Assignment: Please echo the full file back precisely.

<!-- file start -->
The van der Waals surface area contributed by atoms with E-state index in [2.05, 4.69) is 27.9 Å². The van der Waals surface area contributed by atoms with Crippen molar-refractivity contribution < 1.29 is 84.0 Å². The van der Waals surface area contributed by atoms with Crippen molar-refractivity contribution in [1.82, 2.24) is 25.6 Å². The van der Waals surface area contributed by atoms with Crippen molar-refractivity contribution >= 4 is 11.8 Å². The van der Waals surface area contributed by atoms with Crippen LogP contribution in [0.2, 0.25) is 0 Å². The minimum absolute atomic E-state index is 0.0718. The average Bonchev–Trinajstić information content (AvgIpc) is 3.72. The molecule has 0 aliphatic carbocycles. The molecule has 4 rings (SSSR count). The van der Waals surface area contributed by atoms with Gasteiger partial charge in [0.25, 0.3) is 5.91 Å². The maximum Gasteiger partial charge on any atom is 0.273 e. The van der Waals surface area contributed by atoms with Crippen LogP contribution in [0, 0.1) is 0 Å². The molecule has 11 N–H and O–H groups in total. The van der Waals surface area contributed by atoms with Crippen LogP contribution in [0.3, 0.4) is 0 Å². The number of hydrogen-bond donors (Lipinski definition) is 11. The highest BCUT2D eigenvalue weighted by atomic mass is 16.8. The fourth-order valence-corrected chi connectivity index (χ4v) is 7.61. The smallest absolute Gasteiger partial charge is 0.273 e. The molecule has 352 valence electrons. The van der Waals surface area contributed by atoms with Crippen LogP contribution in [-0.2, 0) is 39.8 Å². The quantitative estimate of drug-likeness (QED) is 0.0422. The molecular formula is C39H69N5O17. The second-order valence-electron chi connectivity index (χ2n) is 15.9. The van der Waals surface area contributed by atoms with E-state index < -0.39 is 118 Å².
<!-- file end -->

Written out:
The van der Waals surface area contributed by atoms with E-state index in [2.05, 4.69) is 27.9 Å². The van der Waals surface area contributed by atoms with Crippen molar-refractivity contribution < 1.29 is 84.0 Å². The van der Waals surface area contributed by atoms with Crippen molar-refractivity contribution in [1.82, 2.24) is 25.6 Å². The van der Waals surface area contributed by atoms with Crippen molar-refractivity contribution >= 4 is 11.8 Å². The van der Waals surface area contributed by atoms with Crippen LogP contribution in [0.2, 0.25) is 0 Å². The minimum absolute atomic E-state index is 0.0718. The average Bonchev–Trinajstić information content (AvgIpc) is 3.72. The molecule has 0 aliphatic carbocycles. The molecule has 4 rings (SSSR count). The van der Waals surface area contributed by atoms with Gasteiger partial charge in [0.25, 0.3) is 5.91 Å². The maximum Gasteiger partial charge on any atom is 0.273 e. The van der Waals surface area contributed by atoms with Crippen LogP contribution in [0, 0.1) is 0 Å². The molecule has 11 N–H and O–H groups in total. The van der Waals surface area contributed by atoms with Crippen LogP contribution in [0.3, 0.4) is 0 Å². The number of hydrogen-bond donors (Lipinski definition) is 11. The highest BCUT2D eigenvalue weighted by atomic mass is 16.8. The fourth-order valence-corrected chi connectivity index (χ4v) is 7.61. The smallest absolute Gasteiger partial charge is 0.273 e. The molecule has 352 valence electrons. The van der Waals surface area contributed by atoms with Crippen LogP contribution in [-0.2, 0) is 39.8 Å². The quantitative estimate of drug-likeness (QED) is 0.0422. The molecular formula is C39H69N5O17. The second-order valence-electron chi connectivity index (χ2n) is 15.9. The van der Waals surface area contributed by atoms with E-state index < -0.39 is 118 Å².